There’s huge inconsistencies in what all of the Dalai Lamas have claimed. It would be enough in a court of law to discredit this man as a witness. In addition, the 9th Dalai Lama did something that would have reduced his karma level drastically, by urging Tibetans to go to war against Burma. It means that he would have dropped several levels in the karmic wheel, and would have to work his way back up. The 10th Dalai Lama would have to be chosen from among the higher ranking monks, instead of seeking the reincarnated Dalai Lama. So if the current Dalai Lama is correct, and that he is reincarnated from the 7th Dalai Lama, this would mean he also was the 9th – and thus would have to spend successive lives restoring his karmic level!

This is the second inconsistency.

The Third one is subtle, and calls for a careful reading of all the Dalai Lama has spoken in his numerous books (in which, like successive lives, he repeats himself in each book! To know all the Dalai Lama has said, you could save a lot of money and just buy one book). The tone in his books when he speaks of his selection, he is always careful to point out that there was another candidate – and he is always careful to state that there was a disagreement among the monks over which child was the Dalai Lama.

It reads to anyone familiar with human nature as if – the Dalai Lama is confessing he thinks the other candidate was the real Dalai Lama, and that he’s a fraud.

The fact that there was disagreement between the monks shatters the nice propaganda belief that the monks, impassionate, examine the two youths, and the choice is clear. However, this is far from the truth. Some monks, trained in recognizing who the Dalai Lama is, believed the other one was the Dalai Lama.

The current Dalai Lama admits that he frequently entertained the other youth at the monastery, which reeks of guilt and the need to assuage it.

Here’s some simple ways to explode the Dalai Lama rebirth stories.

  • The monks always assumed that the Dalai Lama would be reborn in Tibet. This way they merely searched Tibet’s towns and villages. What if he was reborn in Alaska? They’d never find him.
  • The identifying sign is that the candidate always must be born at the moment the other one dies. In a culture without clocks, this is nearly impossible to ascertain. How did they know they chose the right one before Tibet had clocks?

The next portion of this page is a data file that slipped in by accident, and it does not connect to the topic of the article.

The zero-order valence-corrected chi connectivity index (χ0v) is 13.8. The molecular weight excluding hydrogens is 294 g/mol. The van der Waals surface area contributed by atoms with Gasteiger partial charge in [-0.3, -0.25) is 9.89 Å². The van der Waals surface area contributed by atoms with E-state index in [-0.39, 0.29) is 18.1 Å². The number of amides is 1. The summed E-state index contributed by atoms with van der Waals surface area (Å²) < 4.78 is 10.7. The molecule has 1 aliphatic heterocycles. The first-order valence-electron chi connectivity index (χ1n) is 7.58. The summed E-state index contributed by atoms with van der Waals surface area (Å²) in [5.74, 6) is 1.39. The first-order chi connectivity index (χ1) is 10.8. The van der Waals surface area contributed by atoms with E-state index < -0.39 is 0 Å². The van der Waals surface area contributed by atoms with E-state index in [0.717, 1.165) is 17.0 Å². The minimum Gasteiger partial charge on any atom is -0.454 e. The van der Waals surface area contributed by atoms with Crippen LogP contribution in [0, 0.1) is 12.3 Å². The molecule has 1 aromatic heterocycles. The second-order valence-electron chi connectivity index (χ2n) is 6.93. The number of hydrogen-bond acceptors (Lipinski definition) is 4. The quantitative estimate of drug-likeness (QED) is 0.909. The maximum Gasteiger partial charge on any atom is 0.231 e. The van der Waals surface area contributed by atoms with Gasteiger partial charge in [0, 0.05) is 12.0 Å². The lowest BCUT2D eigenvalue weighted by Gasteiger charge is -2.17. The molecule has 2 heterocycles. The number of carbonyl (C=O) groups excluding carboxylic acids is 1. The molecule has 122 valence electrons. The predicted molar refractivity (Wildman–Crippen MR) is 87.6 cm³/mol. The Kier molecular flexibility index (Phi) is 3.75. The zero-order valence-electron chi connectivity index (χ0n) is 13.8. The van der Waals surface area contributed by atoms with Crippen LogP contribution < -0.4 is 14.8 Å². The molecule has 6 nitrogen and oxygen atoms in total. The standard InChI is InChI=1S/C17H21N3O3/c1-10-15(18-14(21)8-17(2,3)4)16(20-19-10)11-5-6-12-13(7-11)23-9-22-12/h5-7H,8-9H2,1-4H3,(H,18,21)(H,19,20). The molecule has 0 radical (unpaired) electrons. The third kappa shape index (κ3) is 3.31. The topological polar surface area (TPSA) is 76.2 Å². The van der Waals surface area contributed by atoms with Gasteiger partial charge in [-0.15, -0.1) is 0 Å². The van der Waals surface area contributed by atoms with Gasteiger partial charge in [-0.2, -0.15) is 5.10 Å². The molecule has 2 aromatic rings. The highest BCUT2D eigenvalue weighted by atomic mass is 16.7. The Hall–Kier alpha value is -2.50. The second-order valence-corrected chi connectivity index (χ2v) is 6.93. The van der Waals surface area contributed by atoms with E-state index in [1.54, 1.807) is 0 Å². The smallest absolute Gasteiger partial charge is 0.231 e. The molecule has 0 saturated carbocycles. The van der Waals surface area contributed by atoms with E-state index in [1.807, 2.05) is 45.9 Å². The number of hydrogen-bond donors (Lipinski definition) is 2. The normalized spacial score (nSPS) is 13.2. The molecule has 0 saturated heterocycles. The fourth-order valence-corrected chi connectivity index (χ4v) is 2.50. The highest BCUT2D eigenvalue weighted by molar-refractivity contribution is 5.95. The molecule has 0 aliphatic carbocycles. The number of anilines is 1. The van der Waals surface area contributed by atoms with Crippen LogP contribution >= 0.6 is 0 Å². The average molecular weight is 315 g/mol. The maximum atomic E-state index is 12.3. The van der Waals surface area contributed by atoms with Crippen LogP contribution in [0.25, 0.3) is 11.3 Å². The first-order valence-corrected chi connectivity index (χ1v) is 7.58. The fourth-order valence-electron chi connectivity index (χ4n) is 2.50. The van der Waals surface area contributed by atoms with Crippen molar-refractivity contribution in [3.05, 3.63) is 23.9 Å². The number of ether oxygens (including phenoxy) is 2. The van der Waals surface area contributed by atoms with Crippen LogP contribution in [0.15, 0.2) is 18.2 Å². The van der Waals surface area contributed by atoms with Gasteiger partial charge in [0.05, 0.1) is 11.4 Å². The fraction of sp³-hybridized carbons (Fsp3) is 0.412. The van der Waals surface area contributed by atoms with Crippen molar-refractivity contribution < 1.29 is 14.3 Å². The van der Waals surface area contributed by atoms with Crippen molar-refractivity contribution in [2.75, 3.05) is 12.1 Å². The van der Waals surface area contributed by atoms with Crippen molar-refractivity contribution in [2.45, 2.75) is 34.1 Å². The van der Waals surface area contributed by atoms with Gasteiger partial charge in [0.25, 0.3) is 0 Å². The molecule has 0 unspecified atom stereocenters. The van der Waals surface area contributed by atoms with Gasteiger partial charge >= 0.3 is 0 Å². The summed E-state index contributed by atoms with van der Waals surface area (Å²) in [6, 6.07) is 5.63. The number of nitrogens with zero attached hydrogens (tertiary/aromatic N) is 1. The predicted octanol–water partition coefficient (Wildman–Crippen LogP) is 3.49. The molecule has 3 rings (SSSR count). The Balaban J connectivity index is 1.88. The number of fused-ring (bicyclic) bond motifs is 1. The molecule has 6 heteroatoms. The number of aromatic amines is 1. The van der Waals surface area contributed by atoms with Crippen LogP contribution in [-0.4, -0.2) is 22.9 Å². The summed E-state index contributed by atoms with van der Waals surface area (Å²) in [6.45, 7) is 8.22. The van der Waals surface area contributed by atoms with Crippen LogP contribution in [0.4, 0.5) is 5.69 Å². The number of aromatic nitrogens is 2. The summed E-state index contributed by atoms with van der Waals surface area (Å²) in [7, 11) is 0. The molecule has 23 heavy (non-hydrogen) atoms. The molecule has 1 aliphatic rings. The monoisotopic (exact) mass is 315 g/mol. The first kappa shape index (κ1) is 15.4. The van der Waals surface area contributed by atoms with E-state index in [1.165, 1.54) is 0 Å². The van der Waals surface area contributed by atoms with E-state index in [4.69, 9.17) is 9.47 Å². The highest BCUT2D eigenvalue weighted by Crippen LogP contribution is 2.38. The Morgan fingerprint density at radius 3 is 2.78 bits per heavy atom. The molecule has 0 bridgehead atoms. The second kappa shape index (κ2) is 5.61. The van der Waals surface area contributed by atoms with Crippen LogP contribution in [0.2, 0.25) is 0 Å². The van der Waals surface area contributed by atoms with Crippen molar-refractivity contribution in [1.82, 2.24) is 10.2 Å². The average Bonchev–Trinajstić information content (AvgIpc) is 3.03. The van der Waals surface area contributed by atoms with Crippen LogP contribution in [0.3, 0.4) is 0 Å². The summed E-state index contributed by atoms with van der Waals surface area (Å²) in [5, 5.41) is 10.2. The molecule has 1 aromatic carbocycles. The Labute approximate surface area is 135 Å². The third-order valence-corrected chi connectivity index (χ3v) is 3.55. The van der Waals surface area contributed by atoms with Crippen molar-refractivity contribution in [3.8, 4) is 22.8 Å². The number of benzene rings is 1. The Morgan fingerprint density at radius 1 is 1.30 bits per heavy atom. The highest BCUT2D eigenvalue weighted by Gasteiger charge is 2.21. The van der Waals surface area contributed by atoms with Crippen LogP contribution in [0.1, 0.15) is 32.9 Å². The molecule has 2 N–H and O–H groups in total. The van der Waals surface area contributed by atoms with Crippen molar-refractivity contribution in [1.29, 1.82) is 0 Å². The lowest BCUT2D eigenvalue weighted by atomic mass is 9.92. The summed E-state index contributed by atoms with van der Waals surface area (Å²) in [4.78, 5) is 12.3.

• It’s funny that in fourteen generations of supposed rebirth, the Dalai Lama never said, “Here’s an idea – I’ll greet you by name, and the code word will be ‘stewed tomatoes'”. or something similar. The testing system seems improbable.
  • Researchers have shown that there is unconscious clues that an untrained person exhibits when you want someone to choose something. An attentive child will simply pick up on those clues. It’s like the “counting horse” that at first stunned science – until they realized the math whiz was simply watching his owner, and stopped tapping when he saw the clues stop. so, showing a child some of the Dalai Lama’s belongings proves nothing. Especially when you add the element of random chance and guesswork into it. The answer is, both children either read the clues of the testing monks – or just randomly guessed correctly.
  • There was another candidate whom some of the monks preferred. This means you had two children identifying things the Dalai Lama had owned – not one. Explain that, if you believe reincarnation is the answer. The real Dalai Lama should have identified the items, and the other candidate should have just looked confused and obviously guessed.
  • The Dalai Lama should be consistent if he’s truly the same person over and over again. He should be saying all the same things – not contradicting what previous Dalai Lamas said.
  • The system, to be honest, also lends itself far too well with candidates being coached what to say/do/look for. In other words, an orchestrated sham.